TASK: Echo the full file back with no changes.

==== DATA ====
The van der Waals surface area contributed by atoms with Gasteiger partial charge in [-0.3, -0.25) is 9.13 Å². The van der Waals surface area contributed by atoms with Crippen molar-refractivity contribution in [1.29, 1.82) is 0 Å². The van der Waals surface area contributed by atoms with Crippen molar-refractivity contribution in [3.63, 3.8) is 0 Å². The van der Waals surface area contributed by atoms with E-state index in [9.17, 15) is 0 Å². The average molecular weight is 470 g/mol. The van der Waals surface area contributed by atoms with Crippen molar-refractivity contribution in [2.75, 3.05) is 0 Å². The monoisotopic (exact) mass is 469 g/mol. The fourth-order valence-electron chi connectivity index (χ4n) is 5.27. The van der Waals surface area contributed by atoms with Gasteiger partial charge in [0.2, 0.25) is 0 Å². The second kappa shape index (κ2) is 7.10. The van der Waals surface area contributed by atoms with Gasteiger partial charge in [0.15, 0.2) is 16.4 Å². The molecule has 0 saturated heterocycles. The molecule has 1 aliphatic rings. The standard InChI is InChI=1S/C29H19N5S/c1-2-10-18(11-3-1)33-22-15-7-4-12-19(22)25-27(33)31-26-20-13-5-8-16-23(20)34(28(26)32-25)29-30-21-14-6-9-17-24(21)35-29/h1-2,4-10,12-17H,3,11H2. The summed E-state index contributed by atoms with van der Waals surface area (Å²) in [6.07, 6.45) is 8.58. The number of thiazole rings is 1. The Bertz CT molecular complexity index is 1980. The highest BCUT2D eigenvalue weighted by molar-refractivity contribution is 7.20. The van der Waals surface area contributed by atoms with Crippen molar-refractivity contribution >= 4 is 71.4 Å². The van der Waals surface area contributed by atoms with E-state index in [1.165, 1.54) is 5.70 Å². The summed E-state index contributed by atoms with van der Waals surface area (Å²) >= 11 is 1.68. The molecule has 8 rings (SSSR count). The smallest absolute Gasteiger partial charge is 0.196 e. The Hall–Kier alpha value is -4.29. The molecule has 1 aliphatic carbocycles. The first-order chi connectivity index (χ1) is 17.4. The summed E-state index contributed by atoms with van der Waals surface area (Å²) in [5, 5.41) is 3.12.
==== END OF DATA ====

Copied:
The van der Waals surface area contributed by atoms with Gasteiger partial charge in [-0.3, -0.25) is 9.13 Å². The van der Waals surface area contributed by atoms with Crippen molar-refractivity contribution in [1.29, 1.82) is 0 Å². The van der Waals surface area contributed by atoms with Crippen molar-refractivity contribution in [3.63, 3.8) is 0 Å². The van der Waals surface area contributed by atoms with E-state index in [9.17, 15) is 0 Å². The average molecular weight is 470 g/mol. The van der Waals surface area contributed by atoms with Crippen molar-refractivity contribution in [2.75, 3.05) is 0 Å². The monoisotopic (exact) mass is 469 g/mol. The fourth-order valence-electron chi connectivity index (χ4n) is 5.27. The van der Waals surface area contributed by atoms with Gasteiger partial charge in [0.2, 0.25) is 0 Å². The second kappa shape index (κ2) is 7.10. The van der Waals surface area contributed by atoms with Gasteiger partial charge in [0.15, 0.2) is 16.4 Å². The molecule has 0 saturated heterocycles. The molecule has 1 aliphatic rings. The standard InChI is InChI=1S/C29H19N5S/c1-2-10-18(11-3-1)33-22-15-7-4-12-19(22)25-27(33)31-26-20-13-5-8-16-23(20)34(28(26)32-25)29-30-21-14-6-9-17-24(21)35-29/h1-2,4-10,12-17H,3,11H2. The summed E-state index contributed by atoms with van der Waals surface area (Å²) in [6.07, 6.45) is 8.58. The number of thiazole rings is 1. The Bertz CT molecular complexity index is 1980. The highest BCUT2D eigenvalue weighted by molar-refractivity contribution is 7.20. The van der Waals surface area contributed by atoms with Crippen molar-refractivity contribution >= 4 is 71.4 Å². The van der Waals surface area contributed by atoms with E-state index in [1.165, 1.54) is 5.70 Å². The summed E-state index contributed by atoms with van der Waals surface area (Å²) >= 11 is 1.68. The molecule has 8 rings (SSSR count). The smallest absolute Gasteiger partial charge is 0.196 e. The Hall–Kier alpha value is -4.29. The molecule has 1 aliphatic carbocycles. The first-order chi connectivity index (χ1) is 17.4. The summed E-state index contributed by atoms with van der Waals surface area (Å²) in [5, 5.41) is 3.12.